There is, of course, much more to the Carter Center than this list implies. It is large, with assets totaling $377 million (as of 2005), an operating budget of some $46.8 million, a staff of some 150, a 200-member board of councilors, and hundreds of donors, including not only individuals and foundations, but the U.S. Agency for International Development and the U.S. State Department. Some of the center’s work is devoted to such laudable causes as wiping out the parasitical guinea worm. Indeed, it is possible to glean from various news items and brief mentions in the center’s annual reports that some of the more intriguing donors, such as the sultan of Oman and the OPEC development fund, have been giving money for exactly such causes. According to one notation on the Carter Center website, for example, King Fahd of Saudi Arabia donated $7.6 million in 1993 to help Carter fight the guinea worm.
But notwithstanding such occasional tidbits, it’s stunningly hard to discern from the Carter Center’s public documents who is giving precisely how much, and for what. Donor names, sometimes listed only as “Anonymous,” are lumped under broad categories such as “$100,000 or more” or “$1 million or more.” There is no systematic tally of just how much “more” — no clear way to know, for example, whether Saudi money accounts for only a tad of Carter’s funding or a mighty dollop, and whether the Saudi share of total contributions has changed over the years. Neither is there any systematic disclosure of who is funding exactly what activities in the name of “waging peace,” “fighting disease,” and “building hope” — the center’s self-proclaimed missions. A reporter’s e-mail exchange with Carter Center press secretary Deanna Congileo elicits the response that none of the anonymous donors are from the Middle East, but no further details can be released without permission from the donors — which, even if granted, will take some time to obtain (stay tuned).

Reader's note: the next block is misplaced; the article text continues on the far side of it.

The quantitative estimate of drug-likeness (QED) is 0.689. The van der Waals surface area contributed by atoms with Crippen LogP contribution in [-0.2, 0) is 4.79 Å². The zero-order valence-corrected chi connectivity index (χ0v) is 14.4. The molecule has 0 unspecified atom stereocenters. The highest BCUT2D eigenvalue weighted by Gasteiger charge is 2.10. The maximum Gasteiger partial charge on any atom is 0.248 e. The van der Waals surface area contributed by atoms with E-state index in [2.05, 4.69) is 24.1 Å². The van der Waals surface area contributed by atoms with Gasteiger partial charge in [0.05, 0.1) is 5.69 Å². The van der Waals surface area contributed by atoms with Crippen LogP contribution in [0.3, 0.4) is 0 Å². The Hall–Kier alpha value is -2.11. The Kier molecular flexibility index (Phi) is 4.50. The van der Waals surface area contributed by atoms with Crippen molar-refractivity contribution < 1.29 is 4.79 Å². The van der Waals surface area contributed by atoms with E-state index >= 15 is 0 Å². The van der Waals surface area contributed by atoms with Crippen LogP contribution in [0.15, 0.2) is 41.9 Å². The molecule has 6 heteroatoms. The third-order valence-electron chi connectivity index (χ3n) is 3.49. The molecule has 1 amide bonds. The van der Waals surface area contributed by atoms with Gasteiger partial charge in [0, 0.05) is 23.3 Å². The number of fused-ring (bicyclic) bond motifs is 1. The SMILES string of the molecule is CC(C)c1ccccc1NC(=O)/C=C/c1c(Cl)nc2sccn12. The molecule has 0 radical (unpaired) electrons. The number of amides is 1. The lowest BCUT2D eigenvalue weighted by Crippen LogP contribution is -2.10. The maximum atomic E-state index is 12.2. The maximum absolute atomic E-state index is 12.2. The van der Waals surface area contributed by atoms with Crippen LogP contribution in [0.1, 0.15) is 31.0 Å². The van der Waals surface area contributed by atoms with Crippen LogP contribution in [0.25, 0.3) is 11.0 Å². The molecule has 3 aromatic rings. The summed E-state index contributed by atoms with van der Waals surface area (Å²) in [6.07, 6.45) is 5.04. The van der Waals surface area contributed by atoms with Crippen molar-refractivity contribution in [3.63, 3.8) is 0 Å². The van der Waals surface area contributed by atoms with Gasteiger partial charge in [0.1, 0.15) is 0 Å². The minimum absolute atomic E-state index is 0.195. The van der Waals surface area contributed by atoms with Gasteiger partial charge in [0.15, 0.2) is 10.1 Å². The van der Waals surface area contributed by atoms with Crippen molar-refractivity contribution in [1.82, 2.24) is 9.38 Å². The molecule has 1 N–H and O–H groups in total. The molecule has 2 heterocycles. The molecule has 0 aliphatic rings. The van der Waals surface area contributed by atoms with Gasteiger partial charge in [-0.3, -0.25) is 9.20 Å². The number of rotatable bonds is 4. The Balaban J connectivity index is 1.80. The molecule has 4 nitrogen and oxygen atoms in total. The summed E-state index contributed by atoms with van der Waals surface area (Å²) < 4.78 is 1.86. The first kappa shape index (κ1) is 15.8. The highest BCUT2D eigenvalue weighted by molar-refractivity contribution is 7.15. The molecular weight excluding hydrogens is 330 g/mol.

All this might be less disturbing had Carter confined his post-presidential efforts to such good works as vanquishing the guinea worm. But for years he has run his own mini-presidency — complete with a series of attempts to outflank or shape the policies of sitting presidents. These have included — to name just two examples — his letter-writing campaign in 1990 to members of the United Nations Security Council, in an effort to thwart the Bush I coalition that fought the first Gulf War against Saddam Hussein; and his 1994 trip to North Korea, where he proposed to the dying tyrant Kim Il Sung a deeply flawed nuclear-freeze deal that may well have helped Kim’s son consolidate power and develop ICBMs and atomic bombs.
It could be argued that Carter, whatever his pretensions, is, after all, a private individual running a private foundation, and is therefore under no obligation to disclose full details of the getting and spending of the river of money flowing through his center. (In 2004, the most recent year for which the center’s website makes such figures available, donations totaled $146 million.) But in all his waging and fighting and building (and fundraising), Carter has been trading for years on the respect accorded to his former public office. Regardless of whatever room for murk the law allows, full financial disclosure is what sound judgment demands. The Carter Center itself makes much in promotional materials of its efforts to strengthen democracies by “promoting government transparency.” Is Carter so rigidly certain of his rectitude that he believes himself exempt from his own preaching?
In a recent Los Angeles Times opinion piece defending his new book (and insinuating that the debate over it is being controlled by pro-Israeli lobbyists), Carter wrote that he is merely seeking a “free and balanced discussion of the facts.” It is quite possible that even he may not know for sure whether he has molded his views to suit anti-Israeli donors; whether his center has attracted the money of such donors because they like his views; or whether, while fighting the guinea worm, he simply made the unrelated mistake of writing an appallingly biased and bad book. But having parlayed his former public office into global influence, he owes the public at least this much: Tell us, clearly and directly, enough about your supporters and their money that we can, with full information, decide for ourselves what is going on.